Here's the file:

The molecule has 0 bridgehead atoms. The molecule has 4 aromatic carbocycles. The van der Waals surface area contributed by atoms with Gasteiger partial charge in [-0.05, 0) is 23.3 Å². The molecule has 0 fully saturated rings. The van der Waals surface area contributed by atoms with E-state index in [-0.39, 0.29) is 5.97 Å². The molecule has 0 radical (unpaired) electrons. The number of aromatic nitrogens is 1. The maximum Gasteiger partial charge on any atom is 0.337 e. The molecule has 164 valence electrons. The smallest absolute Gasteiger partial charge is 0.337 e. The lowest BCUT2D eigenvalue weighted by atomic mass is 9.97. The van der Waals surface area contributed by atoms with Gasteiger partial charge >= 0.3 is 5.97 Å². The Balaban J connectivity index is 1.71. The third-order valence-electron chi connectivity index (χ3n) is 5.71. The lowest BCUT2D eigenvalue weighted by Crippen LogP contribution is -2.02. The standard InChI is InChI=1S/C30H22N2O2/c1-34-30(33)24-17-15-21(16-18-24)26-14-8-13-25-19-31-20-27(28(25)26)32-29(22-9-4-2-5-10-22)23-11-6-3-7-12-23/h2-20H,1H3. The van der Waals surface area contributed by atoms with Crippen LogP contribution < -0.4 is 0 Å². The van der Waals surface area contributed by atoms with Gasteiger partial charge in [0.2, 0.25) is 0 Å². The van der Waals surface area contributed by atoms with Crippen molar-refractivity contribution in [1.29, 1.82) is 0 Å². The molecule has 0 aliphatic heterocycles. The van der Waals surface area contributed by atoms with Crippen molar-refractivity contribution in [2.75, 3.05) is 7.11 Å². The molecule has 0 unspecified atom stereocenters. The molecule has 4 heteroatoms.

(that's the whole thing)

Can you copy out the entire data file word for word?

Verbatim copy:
The molecule has 0 bridgehead atoms. The molecule has 4 aromatic carbocycles. The van der Waals surface area contributed by atoms with Gasteiger partial charge in [-0.05, 0) is 23.3 Å². The molecule has 0 fully saturated rings. The van der Waals surface area contributed by atoms with E-state index in [-0.39, 0.29) is 5.97 Å². The molecule has 0 radical (unpaired) electrons. The number of aromatic nitrogens is 1. The maximum Gasteiger partial charge on any atom is 0.337 e. The molecule has 164 valence electrons. The smallest absolute Gasteiger partial charge is 0.337 e. The lowest BCUT2D eigenvalue weighted by atomic mass is 9.97. The van der Waals surface area contributed by atoms with Gasteiger partial charge >= 0.3 is 5.97 Å². The Balaban J connectivity index is 1.71. The third-order valence-electron chi connectivity index (χ3n) is 5.71. The lowest BCUT2D eigenvalue weighted by Crippen LogP contribution is -2.02. The standard InChI is InChI=1S/C30H22N2O2/c1-34-30(33)24-17-15-21(16-18-24)26-14-8-13-25-19-31-20-27(28(25)26)32-29(22-9-4-2-5-10-22)23-11-6-3-7-12-23/h2-20H,1H3. The van der Waals surface area contributed by atoms with Crippen LogP contribution < -0.4 is 0 Å². The van der Waals surface area contributed by atoms with Gasteiger partial charge in [0.2, 0.25) is 0 Å². The van der Waals surface area contributed by atoms with Crippen molar-refractivity contribution in [1.29, 1.82) is 0 Å². The molecule has 0 aliphatic heterocycles. The van der Waals surface area contributed by atoms with Crippen molar-refractivity contribution in [2.75, 3.05) is 7.11 Å². The molecule has 0 unspecified atom stereocenters. The molecule has 4 heteroatoms.